Subject: I have found a DVD that I think you would enjoy
|After Dark Horrorfest Films to Die For |
Unrest / Reincarnation / The Gravedancers / The Hamiltons / Wicked Little Things / Dark Ride / Penny Dreadful
Actors: Yűka, Karina, Kippei Shiina, Corri English, Scot Davis
Directors: Craig Singer, J.S. Cardone, Jason Todd Ipson, Mike Mendez, Mitchell Altieri
Genres: Drama, Horror, Science Fiction & Fantasy, Mystery & Suspense
No Description Available. Genre: Horror Rating: UN Release Date: 8-JAN-2008 Media Type: DVD
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Reconsidering the After Dark Horrorfest movies now all out o
Lawrance M. Bernabo | The Zenith City, Duluth, Minnesota | 07/02/2007
(4 out of 5 stars)
"Although it is not part of this set, with "The Abandoned" finally being released all of the "8 Films 2 Die 4" from last year's initial After Dark Horrorfest are now out on DVD. I watched all of them in the theater back in November and now I have watched them all again on DVD and figured it was time to reconsider the whole experience. Here are the eight films in the order I first saw them:
"Reincarnation" is a Japanese ghost story from the director of "Ju-On" having to do with a film being made about a sensation mass murder at a hotel that took place a couple of decades earlier. I really like the ending(s) of this film as past and present merge with film and reality. I am so often disappointed by the way most horror films end that the artistry of this one stands out for me (Ranked #1, 4.5 stars).
"Unrest - After Dark Horror Fest" reminds me why I never wanted to go to medical school, and that is without the joys of stripping down to my underwear to jump into a tank of formaldehyde filled with dissected corpses. The back story gets a bit complicated and the plot requires a certain amount of stupidity on behalf of the characters, but a film that swears it has "real dead bodies" will have its moments (Ranked #6, 3.5 stars).
"Dark Ride - After Dark Horror Fest" is the median for the Horrorfest because it is a solid example of a 1970s splatter flick. There are a couple of familiar faces here and it sure looks a lot better than "Fun House," its obvious cinematic ancestor. It also has a memorable example of sex getting your killed in a horror film (Ranked #5, 3.8 stars).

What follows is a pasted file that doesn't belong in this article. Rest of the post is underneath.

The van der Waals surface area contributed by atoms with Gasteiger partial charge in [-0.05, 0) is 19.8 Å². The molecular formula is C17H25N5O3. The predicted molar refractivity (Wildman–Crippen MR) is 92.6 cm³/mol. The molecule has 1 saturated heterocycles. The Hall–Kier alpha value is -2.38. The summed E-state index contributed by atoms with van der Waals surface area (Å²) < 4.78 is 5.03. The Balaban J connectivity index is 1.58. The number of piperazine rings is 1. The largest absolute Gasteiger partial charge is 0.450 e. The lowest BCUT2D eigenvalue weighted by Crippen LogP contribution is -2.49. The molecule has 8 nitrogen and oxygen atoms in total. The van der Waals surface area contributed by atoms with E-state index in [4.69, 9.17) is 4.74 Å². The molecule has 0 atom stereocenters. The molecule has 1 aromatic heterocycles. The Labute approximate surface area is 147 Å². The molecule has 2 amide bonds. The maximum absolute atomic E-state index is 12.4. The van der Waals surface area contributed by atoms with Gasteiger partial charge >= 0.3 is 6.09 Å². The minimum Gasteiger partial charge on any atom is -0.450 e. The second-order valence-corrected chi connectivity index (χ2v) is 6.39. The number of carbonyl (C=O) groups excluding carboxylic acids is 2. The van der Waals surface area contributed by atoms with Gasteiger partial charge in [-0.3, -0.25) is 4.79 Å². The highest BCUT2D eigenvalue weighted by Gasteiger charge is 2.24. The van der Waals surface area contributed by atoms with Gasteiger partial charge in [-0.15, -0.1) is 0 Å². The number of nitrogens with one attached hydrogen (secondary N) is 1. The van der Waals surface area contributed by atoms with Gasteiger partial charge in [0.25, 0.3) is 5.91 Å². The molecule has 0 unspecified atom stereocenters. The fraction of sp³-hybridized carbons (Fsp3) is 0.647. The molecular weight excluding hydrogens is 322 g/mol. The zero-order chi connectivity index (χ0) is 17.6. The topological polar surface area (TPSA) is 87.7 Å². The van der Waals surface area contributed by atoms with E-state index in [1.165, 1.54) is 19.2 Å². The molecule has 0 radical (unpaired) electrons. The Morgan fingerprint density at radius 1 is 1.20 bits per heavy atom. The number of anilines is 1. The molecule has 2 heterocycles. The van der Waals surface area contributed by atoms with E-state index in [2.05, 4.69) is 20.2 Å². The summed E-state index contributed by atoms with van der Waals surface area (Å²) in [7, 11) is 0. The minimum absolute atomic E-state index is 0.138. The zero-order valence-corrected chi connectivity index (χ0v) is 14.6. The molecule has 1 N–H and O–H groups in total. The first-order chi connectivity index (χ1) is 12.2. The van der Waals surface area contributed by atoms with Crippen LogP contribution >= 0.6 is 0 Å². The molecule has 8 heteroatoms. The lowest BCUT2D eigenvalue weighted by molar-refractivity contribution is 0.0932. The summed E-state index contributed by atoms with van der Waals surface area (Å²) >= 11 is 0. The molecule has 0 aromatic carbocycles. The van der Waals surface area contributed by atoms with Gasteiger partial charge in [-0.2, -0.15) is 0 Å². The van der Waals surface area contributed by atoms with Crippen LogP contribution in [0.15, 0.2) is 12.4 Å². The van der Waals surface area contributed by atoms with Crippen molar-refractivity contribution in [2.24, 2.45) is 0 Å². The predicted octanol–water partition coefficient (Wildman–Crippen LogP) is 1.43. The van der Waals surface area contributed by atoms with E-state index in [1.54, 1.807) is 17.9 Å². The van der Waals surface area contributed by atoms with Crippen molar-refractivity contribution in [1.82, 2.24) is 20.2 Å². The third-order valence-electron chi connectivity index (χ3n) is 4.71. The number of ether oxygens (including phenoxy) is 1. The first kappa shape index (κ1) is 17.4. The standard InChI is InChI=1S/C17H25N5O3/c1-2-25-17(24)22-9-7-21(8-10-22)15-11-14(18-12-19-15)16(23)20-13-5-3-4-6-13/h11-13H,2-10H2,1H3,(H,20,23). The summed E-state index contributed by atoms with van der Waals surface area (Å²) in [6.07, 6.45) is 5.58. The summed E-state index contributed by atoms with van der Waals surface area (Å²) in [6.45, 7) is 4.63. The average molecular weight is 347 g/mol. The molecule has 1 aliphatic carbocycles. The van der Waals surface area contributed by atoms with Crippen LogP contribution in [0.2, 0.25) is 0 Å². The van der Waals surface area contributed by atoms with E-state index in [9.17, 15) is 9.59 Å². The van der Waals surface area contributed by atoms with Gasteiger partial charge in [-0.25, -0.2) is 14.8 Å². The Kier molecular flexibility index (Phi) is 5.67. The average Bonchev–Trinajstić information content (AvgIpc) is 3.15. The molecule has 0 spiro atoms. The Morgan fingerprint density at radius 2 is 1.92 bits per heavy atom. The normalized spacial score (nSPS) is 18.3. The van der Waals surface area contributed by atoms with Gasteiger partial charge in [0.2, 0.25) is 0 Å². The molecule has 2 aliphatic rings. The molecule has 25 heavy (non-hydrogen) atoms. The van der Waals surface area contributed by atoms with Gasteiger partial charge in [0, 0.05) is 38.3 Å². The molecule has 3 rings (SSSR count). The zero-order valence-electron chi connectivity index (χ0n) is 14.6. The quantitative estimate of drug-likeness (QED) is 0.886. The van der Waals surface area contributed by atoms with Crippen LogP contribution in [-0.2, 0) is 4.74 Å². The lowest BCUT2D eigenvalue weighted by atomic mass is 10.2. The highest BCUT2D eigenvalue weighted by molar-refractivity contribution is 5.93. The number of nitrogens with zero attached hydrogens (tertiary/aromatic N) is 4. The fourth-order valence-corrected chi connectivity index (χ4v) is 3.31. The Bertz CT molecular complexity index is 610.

"The Gravedancers" is the film that most relies on special effects for the ghosts raised by the titular crime. It has the most familiar faces with Dominic Purcell, Clare Kramer, and Tchéky Karyo and some of the best looking sequences. But things get a bit out of hand at the end because usually in the end it is not the unbelievers who get really stupid (Ranked #4, 3.9).
"The Abandoned" is a ghost story that takes place in Russia and has a 40-year-old woman as the lead, so there are a couple of interesting differences from most horror films right there. I suppose this film earned its release because it has the most disturbing images of any of these movies. (Ranked #3, 4.1).
"Penny Dreadful" is the film that I thought was the most ingenious simply because I did not think they could get as much out of trapping a terrified girl in a car wedged between two trees, so I was more impressed than most people. It also does not end the way you would think it has to, although the victims lose points for refusing to drive to safety on one rim (Ranked #2, 4.2).
"Wicked Little Things" takes place in an abandoned coal mine is the mountains of Pennsylvania where a widow and her two daughters contend with a pack of children zombies killed in a mine explosion long ago. That is right: this movie has minor miner zombies and Ben Cross wondering what happened to his film career. At least the people in this movie are willing to drive on the rims (Ranked #7, 3.2).
"The Hamiltons" is a low-budget film about a twisted little "Party of Five"-type family with more than their share of dark secrets. This film has the worst acting but the highest "sicko" factor of any of the films, even though we are talking a third-rate "Hostel"-type film (Ranked #8, 3.1).